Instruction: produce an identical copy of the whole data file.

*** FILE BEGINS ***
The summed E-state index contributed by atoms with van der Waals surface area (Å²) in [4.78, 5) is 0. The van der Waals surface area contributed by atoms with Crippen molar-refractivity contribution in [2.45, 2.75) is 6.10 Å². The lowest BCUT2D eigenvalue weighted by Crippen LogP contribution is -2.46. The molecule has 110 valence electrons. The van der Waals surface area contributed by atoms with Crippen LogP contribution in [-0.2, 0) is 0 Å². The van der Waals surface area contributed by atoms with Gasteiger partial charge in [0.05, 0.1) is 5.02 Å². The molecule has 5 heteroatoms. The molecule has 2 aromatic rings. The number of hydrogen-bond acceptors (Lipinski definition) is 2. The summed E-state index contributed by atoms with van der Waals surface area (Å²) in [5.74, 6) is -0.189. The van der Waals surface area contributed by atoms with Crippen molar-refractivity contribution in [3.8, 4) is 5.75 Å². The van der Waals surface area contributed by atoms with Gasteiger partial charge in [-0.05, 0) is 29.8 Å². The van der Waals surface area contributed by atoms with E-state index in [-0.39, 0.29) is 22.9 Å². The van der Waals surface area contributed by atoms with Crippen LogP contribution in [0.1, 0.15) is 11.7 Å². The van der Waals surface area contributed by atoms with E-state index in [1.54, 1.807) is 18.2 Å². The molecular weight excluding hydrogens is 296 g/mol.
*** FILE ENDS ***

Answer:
The summed E-state index contributed by atoms with van der Waals surface area (Å²) in [4.78, 5) is 0. The van der Waals surface area contributed by atoms with Crippen molar-refractivity contribution in [2.45, 2.75) is 6.10 Å². The lowest BCUT2D eigenvalue weighted by Crippen LogP contribution is -2.46. The molecule has 110 valence electrons. The van der Waals surface area contributed by atoms with Crippen LogP contribution in [-0.2, 0) is 0 Å². The van der Waals surface area contributed by atoms with Gasteiger partial charge in [0.05, 0.1) is 5.02 Å². The molecule has 5 heteroatoms. The molecule has 2 aromatic rings. The number of hydrogen-bond acceptors (Lipinski definition) is 2. The summed E-state index contributed by atoms with van der Waals surface area (Å²) in [5.74, 6) is -0.189. The van der Waals surface area contributed by atoms with Crippen molar-refractivity contribution in [3.8, 4) is 5.75 Å². The van der Waals surface area contributed by atoms with Gasteiger partial charge in [-0.05, 0) is 29.8 Å². The van der Waals surface area contributed by atoms with E-state index in [-0.39, 0.29) is 22.9 Å². The van der Waals surface area contributed by atoms with Crippen LogP contribution in [0.1, 0.15) is 11.7 Å². The van der Waals surface area contributed by atoms with E-state index in [1.54, 1.807) is 18.2 Å². The molecular weight excluding hydrogens is 296 g/mol.